What fruit tastes like a cross between roasted chestnuts and a perfectly buttered baked potato? The wonderfully unique pejibaye, or peach palm fruit, one of Costa Rica’s must-try foods.
What fruit tastes like a cross between roasted chestnuts and a perfectly buttered baked potato? The wonderfully unique pejibaye, or peach palm fruit, one of Costa Rica’s must-try foods.

The beginning of this dramatized conversation has its roots in a conversation recorded in the Talmud between two Amoraim:

Boruch: I’m in that national berachos bee and I’m really studying hard!

Reuven: What could be so hard? Fruits are Ha’eitz, vegetables are Ha’adamah. Most other food is Shehakol.

Boruch: I’m afraid that they’ll ask me to tell them the berachah on hearts of palm.

Reuven: Well, in case of trouble you could always grease the moderator’s palm. Still, this seems easy. Hearts of palm are young shoots of the palm tree. They will eventually harden and become a palm branch. At that point they will be inedible. Therefore, even if they are eaten while still soft, the berachah should be Shehakol.

Boruch: Good point, but easily contradicted by anyone who knows Masechta Berachos like the palm of their hand. Radishes, if left in the ground, will become hard and inedible. Yet the correct berachah on them is Ha’adamah when eaten while soft.

Reuven: Okay, my argument was not well grounded. But you are obviously correct. The berachah on hearts of palm should be Ha’adamah. So what’s the problem?

Boruch: Hearts of palm are essentially a branch of a tree. Since when do you recite anything but Shehakol over branches and twigs? The berachah on the fruit of a tree is Ha’eitz, but shouldn’t the leaves and branches be Shehakol? I need some help piloting through this palm hearts issue.

Reuven: You can’t see the forest for the trees. Other parts of the tree can be significant as well. A good case in point is the caper bush. The Gemara clearly states that caper berries are Ha’eitz. Yet leaves from the caper bush are Ha’adamah. Since the leaves are edible but are of secondary importance to the fruit, the correct berachah on the leaves is Ha’adamah. These palm branches might be secondary to the dates or the coconuts, but should still require Ha’adamah.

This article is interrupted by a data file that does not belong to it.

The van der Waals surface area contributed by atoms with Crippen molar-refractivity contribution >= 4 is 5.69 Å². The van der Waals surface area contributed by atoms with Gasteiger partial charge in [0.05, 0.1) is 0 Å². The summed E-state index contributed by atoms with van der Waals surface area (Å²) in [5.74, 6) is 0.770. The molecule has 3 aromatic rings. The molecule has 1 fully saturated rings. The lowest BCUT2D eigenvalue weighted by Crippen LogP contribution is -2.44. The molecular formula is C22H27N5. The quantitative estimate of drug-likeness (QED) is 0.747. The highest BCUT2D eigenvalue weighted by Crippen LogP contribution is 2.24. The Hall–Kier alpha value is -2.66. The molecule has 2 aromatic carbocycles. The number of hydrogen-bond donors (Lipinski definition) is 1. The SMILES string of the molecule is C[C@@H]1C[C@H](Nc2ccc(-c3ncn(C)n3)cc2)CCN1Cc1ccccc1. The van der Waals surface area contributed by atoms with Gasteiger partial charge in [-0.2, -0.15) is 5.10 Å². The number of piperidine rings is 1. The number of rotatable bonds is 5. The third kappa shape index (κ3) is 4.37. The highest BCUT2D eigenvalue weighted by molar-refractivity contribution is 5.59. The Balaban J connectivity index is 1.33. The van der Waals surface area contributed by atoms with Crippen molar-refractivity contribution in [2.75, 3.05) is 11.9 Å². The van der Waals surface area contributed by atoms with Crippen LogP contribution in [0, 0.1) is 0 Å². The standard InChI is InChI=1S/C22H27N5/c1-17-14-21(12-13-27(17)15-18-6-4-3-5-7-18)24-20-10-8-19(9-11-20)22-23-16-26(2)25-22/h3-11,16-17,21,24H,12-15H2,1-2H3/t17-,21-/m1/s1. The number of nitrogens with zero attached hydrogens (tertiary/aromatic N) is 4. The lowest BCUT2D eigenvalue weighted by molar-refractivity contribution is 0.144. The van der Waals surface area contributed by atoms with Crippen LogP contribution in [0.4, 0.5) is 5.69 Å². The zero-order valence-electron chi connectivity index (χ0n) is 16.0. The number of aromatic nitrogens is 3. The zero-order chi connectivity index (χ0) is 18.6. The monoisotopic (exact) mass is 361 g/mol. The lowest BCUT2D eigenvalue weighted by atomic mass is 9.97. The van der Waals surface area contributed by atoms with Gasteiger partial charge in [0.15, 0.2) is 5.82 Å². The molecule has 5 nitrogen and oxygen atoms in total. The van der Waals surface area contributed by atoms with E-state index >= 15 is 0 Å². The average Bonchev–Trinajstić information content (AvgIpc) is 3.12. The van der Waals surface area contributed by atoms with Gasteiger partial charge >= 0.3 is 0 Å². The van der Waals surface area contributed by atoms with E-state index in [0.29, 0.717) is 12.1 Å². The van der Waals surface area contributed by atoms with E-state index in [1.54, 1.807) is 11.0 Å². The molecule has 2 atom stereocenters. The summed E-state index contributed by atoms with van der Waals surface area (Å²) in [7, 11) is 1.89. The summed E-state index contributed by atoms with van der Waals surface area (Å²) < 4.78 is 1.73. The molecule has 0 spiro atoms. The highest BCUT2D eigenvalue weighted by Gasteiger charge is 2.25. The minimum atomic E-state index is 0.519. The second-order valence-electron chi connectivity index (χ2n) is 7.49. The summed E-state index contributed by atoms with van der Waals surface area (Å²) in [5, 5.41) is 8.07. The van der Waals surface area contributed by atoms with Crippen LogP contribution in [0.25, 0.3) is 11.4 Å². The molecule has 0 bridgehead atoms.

Boruch: You’ve given me some food for thought. Yet I feel that you missed a major point. Rashi says that caper leaves are indeed secondary to the fruit, but they are still important. The farmer intends to harvest some leaves when he plants the caper bush. However, no farmer ever intends to harvest hearts of palm. If you harvest the hearts of palm, you have essentially killed that branch. This will greatly diminish the number of dates and coconuts that the tree produces. No farmer would ever do that. The Gemara records that the berachah on hearts of palm is Shehakol for this very reason. Your attempt to convince me otherwise proved quite fruitless.

Reuven: We’re trying to get to the root of the issue, and you knew all along that the Gemara says that the correct berachah is Shehakol! Why did you waste my time?

Boruch: The truth is that the facts about palm growers quoted by the Gemara are dated. Why don’t you make like a tree and leave for Costa Rica? Costa Rica is the largest exporter of hearts of palm to the United States. (Ecuador is a close second.) Visit the palm orchards where they cultivate hearts of palm. I doubt you will see any dates or coconuts there. The primary tree cultivated for hearts of palm is the peach palm. Its fruit, the pejibaye, is certainly secondary in importance to the hearts of palm. To the best of my knowledge, hearts of palm are exported but pejibayes are not. The farmers’ primary intent in planting the peach palms is certainly for the hearts of palm. The circumstances have changed since the time of the Talmud. Perhaps the berachah changed as well.

Reuven: Okay, now I get it. But isn’t it obvious based on what you just said that the berachah should be Ha’adamah nowadays? This is directly comparable to the caper bush. The leaves which the farmer wants and intends to consume necessitate a Ha’adamah. Since the farmer wants these hearts of palm, they should likewise be Ha’adamah.